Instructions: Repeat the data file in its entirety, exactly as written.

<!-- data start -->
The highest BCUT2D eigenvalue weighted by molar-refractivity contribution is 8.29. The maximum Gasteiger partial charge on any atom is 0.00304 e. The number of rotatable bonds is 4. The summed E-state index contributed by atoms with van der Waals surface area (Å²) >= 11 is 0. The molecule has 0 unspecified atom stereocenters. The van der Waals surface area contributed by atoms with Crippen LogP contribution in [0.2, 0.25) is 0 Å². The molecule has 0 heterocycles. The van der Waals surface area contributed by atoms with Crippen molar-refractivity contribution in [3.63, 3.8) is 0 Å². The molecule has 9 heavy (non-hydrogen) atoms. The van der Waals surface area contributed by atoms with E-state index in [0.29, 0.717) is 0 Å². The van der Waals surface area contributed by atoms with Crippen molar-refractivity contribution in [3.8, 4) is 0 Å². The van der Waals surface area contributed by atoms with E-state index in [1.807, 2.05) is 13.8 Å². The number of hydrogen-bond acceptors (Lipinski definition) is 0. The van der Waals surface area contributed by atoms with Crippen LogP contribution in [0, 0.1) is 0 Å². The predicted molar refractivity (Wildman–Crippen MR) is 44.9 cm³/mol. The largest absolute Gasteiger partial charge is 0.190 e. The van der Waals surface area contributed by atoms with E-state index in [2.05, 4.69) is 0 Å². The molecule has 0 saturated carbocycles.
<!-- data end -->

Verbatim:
The highest BCUT2D eigenvalue weighted by molar-refractivity contribution is 8.29. The maximum Gasteiger partial charge on any atom is 0.00304 e. The number of rotatable bonds is 4. The summed E-state index contributed by atoms with van der Waals surface area (Å²) >= 11 is 0. The molecule has 0 unspecified atom stereocenters. The van der Waals surface area contributed by atoms with Crippen LogP contribution in [0.2, 0.25) is 0 Å². The molecule has 0 heterocycles. The van der Waals surface area contributed by atoms with Crippen molar-refractivity contribution in [3.63, 3.8) is 0 Å². The molecule has 9 heavy (non-hydrogen) atoms. The van der Waals surface area contributed by atoms with E-state index in [0.29, 0.717) is 0 Å². The van der Waals surface area contributed by atoms with Crippen molar-refractivity contribution in [3.8, 4) is 0 Å². The van der Waals surface area contributed by atoms with E-state index in [1.807, 2.05) is 13.8 Å². The number of hydrogen-bond acceptors (Lipinski definition) is 0. The van der Waals surface area contributed by atoms with Crippen LogP contribution in [0, 0.1) is 0 Å². The predicted molar refractivity (Wildman–Crippen MR) is 44.9 cm³/mol. The largest absolute Gasteiger partial charge is 0.190 e. The van der Waals surface area contributed by atoms with E-state index in [2.05, 4.69) is 0 Å². The molecule has 0 saturated carbocycles.